The final visual outcome of submacular hemorrhage is poor. Although spontaneous resolution may occur over 1–15 months, degeneration of the inner and outer retinal layers as well as the RPE has been observed after hemorrhage in animal models.7 As a result, early evacuation of the subretinal or sub-RPE blood is recommended. Furthermore, dense submacular hemorrhage may mask the underlying lesion and limit the information that can be obtained from angiography. It can also impede and reduce the effect of treating the underlying PCV because PDT diode lasers may not be able to penetrate the area, and anti-VEGF may not be able to diffuse through the thick blood clot.6–8,13 Finally, because PCV lesions do not necessarily involve the fovea, surgical treatment of submacular hemorrhage may lead to good central vision.16 However, the Submacular Surgery Trial reported disappointing outcomes and high complication rate after submacular surgery.5,7 In 1996, Heriot proposed a simple and relatively noninvasive procedure of enzymatic liquefaction of submacular hemorrhage with TPA, followed by pneumatic displacement in.2,5,7 Many retrospective case series have evaluated or compared the efficacy and safety of these two surgical procedures. The results showed that both surgical interventions appear to be favorable in management of submacular hemorrhage.2,5,7,16–18 In a literature review, van Zeekes and van Meurs18 even indicated that recent studies tended to use vitrectomy rather than pneumatic displacement. In our study, five patients (25%) underwent vitrectomy with TPA while 15 patients (75%) received TPA with pneumatic displacement using pure sulfurhexafluoride. All 20 patients except one showed either complete or partial displacement of the submacular blood. In the only case where pneumatic displacement failed, the submacular hemorrhage gradually absorbed and became a disciform scar after intravitreal injection of ranibizumab. In the other 19 patients, treatment options of either technique to remove or displace the submacular hemorrhage associated with PCV showed no difference in visual outcome which is similar to the report by Shiraga et al.16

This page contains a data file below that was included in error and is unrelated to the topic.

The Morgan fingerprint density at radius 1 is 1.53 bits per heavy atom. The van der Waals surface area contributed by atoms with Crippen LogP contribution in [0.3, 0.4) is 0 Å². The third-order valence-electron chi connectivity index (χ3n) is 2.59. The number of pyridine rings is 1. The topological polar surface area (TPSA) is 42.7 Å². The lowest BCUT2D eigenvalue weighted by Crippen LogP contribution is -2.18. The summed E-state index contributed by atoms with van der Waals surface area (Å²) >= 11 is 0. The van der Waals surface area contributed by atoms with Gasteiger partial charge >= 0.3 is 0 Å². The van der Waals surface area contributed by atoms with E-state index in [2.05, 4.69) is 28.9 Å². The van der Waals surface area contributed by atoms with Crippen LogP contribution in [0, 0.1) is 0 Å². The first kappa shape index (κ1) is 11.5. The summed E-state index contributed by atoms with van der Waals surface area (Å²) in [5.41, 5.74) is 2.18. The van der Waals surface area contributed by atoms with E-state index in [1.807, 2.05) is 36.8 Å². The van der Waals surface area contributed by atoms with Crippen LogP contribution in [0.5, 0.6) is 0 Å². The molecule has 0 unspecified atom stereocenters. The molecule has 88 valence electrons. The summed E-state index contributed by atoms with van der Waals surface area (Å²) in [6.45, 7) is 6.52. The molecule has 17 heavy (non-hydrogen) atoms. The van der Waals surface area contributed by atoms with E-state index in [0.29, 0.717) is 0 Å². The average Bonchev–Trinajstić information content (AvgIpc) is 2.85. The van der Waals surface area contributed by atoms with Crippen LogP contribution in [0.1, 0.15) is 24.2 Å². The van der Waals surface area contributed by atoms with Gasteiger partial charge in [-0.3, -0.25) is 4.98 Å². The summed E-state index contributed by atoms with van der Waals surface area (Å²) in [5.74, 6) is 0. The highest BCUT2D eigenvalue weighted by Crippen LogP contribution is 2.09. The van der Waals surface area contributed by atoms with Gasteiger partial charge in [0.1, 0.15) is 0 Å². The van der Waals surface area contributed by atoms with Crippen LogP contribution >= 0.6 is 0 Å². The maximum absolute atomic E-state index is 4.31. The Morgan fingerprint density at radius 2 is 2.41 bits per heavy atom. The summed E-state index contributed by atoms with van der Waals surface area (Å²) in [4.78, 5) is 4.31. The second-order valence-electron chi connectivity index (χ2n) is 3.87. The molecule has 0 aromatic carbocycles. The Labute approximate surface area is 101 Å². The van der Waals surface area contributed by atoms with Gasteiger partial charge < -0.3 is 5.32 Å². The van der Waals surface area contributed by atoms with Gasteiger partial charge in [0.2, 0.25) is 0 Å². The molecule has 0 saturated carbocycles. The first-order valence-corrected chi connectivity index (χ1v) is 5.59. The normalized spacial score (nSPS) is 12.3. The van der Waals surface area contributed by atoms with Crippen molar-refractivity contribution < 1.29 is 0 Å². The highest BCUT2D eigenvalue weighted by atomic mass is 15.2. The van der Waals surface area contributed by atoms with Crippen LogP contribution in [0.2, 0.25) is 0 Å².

PDT and anti-VEGF are the treatment options for PCV. PDT has been proven to stabilize the VA of PCV patients while anti-VEGF has been found to be effective in reducing the fluid from PCV lesions.19 In the EVEREST study, PDT alone or combined with ranibizumab was superior to ranibizumab monotherapy in achieving complete regression of polyps.9 Thus, combination treatment should be performed after the absorption or displacement of submacular hemorrhage to eradicate the underlying polyps, decrease the fluid in PCV, and mitigate subsequent damage from recurrent disease. However, previous study showed variant results in performing combination treatment.3,6,20 In our study, combination with PDT was performed in three patients and intravitreal anti-VEGF injection in 13 patients. All three patients who had received PDT in our study also had further intravitreal anti-VEGF injection. The results showed that eyes treated with PDT had significant better visual prognosis at 3 months, 6 months, and 12 months.